ST. JOHN’S, N.L. — After he was sworn in Friday as premier of Newfoundland and Labrador following a week of political turmoil, Tom Marshall summed it all up in a word: “Wow.”
The affable finance minister and senior statesman of the Progressive Conservative government drew laughs as he revealed how he first learned he was to take the helm.
Former premier Kathy Dunderdale called him into her office Tuesday night to say she was stepping down and that the Tory caucus had tapped him as interim party leader, he said.
Reports of Dunderdale’s imminent departure and Marshall’s ascension were already spreading on social media before he got home, he recalled.
“I went home that night and my daughter came to me and she said: ’Dad? Are you premier?”’
Marshall praised Dunderdale, the province’s first female premier, as one of the most dedicated and compassionate people he has worked alongside. She was not at the ceremony to hear it.
Dunderdale announced Wednesday that she was quitting after a punishing year of leadership doubts and dismal approval ratings.
Marshall, 67, quoted Russian poet Boris Pasternak in his swearing-in speech.
“Surprise is the greatest gift which life can grant us,” he said. “But to be brutally frank, surprise is hardly strong enough a word to describe my reaction when Premier Kathy Dunderdale asked me earlier this week to take on this significant responsibility today.”
Marshall, the province’s first Jewish premier, said he was humbled. And he used a passage from Deuteronomy in the Old Testament to convey how he hopes to leave his mark in the few months before a Tory leadership convention is expected.
“Justice shall you pursue,” he said of the standard set by Moses for all who would serve in public office.
“It is therefore very important to me that all Newfoundlanders and Labradorians shall share fully and fairly in the benefits of our newfound prosperity and have a voice in the way it is distributed.”
Marshall said the first order of business is to install a new finance minister in a cabinet shuffle next week. Planning for the next budget is underway and legislation is being prepared for a spring session starting in March, he said.
He has indicated he’ll only be premier for three or four months, suggesting a leadership convention this spring which, under provincial law, must trigger an election within 12 months. The next vote had been set for October 2015 before Dunderdale’s early exit.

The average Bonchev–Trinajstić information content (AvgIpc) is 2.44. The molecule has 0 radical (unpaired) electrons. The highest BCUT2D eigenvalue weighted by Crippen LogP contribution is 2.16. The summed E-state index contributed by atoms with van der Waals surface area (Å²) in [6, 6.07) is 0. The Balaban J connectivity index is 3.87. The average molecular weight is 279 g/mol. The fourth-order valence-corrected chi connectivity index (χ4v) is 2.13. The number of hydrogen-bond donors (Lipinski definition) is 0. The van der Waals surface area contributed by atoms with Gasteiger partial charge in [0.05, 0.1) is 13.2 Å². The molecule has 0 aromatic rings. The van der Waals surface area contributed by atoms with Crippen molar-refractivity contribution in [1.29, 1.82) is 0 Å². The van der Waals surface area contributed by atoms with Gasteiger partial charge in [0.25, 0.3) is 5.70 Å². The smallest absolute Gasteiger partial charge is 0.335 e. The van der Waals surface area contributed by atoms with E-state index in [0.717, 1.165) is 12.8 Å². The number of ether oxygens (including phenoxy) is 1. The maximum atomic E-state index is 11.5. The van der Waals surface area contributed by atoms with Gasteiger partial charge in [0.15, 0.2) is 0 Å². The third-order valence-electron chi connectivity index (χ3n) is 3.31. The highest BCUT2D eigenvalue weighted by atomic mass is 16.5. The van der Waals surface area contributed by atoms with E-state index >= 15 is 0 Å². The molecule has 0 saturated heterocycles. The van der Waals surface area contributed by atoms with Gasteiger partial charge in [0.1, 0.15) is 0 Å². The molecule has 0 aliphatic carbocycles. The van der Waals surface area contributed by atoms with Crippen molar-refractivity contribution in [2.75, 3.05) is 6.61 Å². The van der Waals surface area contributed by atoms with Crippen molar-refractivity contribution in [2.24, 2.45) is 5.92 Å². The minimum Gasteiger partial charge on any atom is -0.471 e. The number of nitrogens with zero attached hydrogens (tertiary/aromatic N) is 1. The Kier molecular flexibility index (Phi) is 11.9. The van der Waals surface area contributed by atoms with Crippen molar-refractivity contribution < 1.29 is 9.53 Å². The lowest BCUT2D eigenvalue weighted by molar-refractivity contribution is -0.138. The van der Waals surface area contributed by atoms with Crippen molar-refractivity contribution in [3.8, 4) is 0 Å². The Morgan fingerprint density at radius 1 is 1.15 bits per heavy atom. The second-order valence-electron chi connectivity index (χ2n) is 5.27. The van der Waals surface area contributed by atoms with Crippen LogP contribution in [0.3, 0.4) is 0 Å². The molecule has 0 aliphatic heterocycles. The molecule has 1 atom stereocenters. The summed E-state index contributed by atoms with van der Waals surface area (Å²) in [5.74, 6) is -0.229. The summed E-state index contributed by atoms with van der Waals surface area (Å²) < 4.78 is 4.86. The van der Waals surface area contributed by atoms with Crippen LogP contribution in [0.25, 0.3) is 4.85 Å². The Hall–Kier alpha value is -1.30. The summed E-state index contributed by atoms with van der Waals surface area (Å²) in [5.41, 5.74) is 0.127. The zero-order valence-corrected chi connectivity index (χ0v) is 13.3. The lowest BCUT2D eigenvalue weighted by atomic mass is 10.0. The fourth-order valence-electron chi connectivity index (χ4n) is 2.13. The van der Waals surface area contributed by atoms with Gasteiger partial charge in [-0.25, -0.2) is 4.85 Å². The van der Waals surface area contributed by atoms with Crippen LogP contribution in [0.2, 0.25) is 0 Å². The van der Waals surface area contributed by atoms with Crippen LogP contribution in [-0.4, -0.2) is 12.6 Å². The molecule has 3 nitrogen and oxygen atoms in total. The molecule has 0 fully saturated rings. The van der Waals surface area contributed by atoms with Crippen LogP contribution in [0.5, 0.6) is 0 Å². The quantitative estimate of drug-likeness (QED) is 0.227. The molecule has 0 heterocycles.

Marshall said the exact timetable is still being worked out, and he repeatedly emphasized that his government wants to hear from voters and is listening.
Dunderdale’s departure was increasingly rumoured but a major flashpoint was public criticism over her handling of rolling power outages that at one point left 190,000 customers without heat and lights earlier this month. Many residents were irate that she refused to call the hydro failure a crisis.
Dunderdale, 61, remains a member of the legislature for now, though Marshall has said she will move on before the next election.
Marshall has also confirmed he will not run again. He practised law before entering politics in October 2003 and has held several cabinet portfolios.
The Tories have 34 seats in the legislature, the Liberals nine and the NDP three. There are two Independents.
Names circulating of those who might run for the Tory leadership include Natural Resources Minister Derrick Dalley, Justice Minister Darin King and Child, Youth and Family Services Minister Paul Davis.
Anyone in cabinet running for the top job will have to step aside from those duties during the leadership race, Marshall said Friday.
Corner Brook businessman and fishery magnate Bill Barry, CEO of Barry Group Inc., confirmed Friday to the Western Star that he is considering running.
And Tim Powers, a Conservative commentator, Ottawa lobbyist and vice-chairman of Summa Strategies, is also seen as a contender.
“I am listening, but haven’t made a decision either way,” he said in an email Friday. “We’ll see what the party decides in the coming days and then I hope to have more to say.”